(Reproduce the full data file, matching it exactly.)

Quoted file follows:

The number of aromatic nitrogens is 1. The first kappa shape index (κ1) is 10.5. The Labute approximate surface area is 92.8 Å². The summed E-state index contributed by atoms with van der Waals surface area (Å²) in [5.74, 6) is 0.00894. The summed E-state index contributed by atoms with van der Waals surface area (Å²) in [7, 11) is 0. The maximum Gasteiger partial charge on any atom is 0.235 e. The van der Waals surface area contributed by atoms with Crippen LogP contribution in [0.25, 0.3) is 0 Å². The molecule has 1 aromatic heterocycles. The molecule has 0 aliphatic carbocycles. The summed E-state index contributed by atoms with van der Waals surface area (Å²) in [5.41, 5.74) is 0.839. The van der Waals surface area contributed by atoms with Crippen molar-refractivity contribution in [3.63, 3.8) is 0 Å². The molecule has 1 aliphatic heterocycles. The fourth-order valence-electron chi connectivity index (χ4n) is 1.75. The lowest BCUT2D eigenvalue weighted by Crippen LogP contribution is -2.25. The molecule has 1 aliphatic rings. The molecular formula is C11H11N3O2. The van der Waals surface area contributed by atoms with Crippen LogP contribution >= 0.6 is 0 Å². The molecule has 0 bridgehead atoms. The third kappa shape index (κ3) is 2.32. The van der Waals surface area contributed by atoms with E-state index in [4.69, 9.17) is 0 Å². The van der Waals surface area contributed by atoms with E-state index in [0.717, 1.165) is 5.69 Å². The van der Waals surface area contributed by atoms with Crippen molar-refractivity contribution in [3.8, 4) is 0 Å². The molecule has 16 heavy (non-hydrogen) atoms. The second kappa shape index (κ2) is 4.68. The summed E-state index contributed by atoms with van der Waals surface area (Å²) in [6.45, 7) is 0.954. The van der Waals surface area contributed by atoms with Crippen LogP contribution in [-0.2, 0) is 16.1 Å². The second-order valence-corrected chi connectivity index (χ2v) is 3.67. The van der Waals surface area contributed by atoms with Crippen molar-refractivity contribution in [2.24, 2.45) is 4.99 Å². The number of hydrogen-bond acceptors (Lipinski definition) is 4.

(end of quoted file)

The number of aromatic nitrogens is 1. The first kappa shape index (κ1) is 10.5. The Labute approximate surface area is 92.8 Å². The summed E-state index contributed by atoms with van der Waals surface area (Å²) in [5.74, 6) is 0.00894. The summed E-state index contributed by atoms with van der Waals surface area (Å²) in [7, 11) is 0. The maximum Gasteiger partial charge on any atom is 0.235 e. The van der Waals surface area contributed by atoms with Crippen LogP contribution in [0.25, 0.3) is 0 Å². The molecule has 1 aromatic heterocycles. The molecule has 0 aliphatic carbocycles. The summed E-state index contributed by atoms with van der Waals surface area (Å²) in [5.41, 5.74) is 0.839. The van der Waals surface area contributed by atoms with Crippen molar-refractivity contribution in [3.63, 3.8) is 0 Å². The molecule has 1 aliphatic heterocycles. The fourth-order valence-electron chi connectivity index (χ4n) is 1.75. The lowest BCUT2D eigenvalue weighted by Crippen LogP contribution is -2.25. The molecule has 1 aliphatic rings. The molecular formula is C11H11N3O2. The van der Waals surface area contributed by atoms with Crippen LogP contribution >= 0.6 is 0 Å². The molecule has 0 bridgehead atoms. The third kappa shape index (κ3) is 2.32. The van der Waals surface area contributed by atoms with E-state index in [4.69, 9.17) is 0 Å². The van der Waals surface area contributed by atoms with E-state index in [0.717, 1.165) is 5.69 Å². The van der Waals surface area contributed by atoms with Crippen molar-refractivity contribution in [3.8, 4) is 0 Å². The molecule has 16 heavy (non-hydrogen) atoms. The second kappa shape index (κ2) is 4.68. The summed E-state index contributed by atoms with van der Waals surface area (Å²) in [6.45, 7) is 0.954. The van der Waals surface area contributed by atoms with Crippen LogP contribution in [-0.2, 0) is 16.1 Å². The second-order valence-corrected chi connectivity index (χ2v) is 3.67. The van der Waals surface area contributed by atoms with Crippen molar-refractivity contribution in [2.24, 2.45) is 4.99 Å². The number of hydrogen-bond acceptors (Lipinski definition) is 4.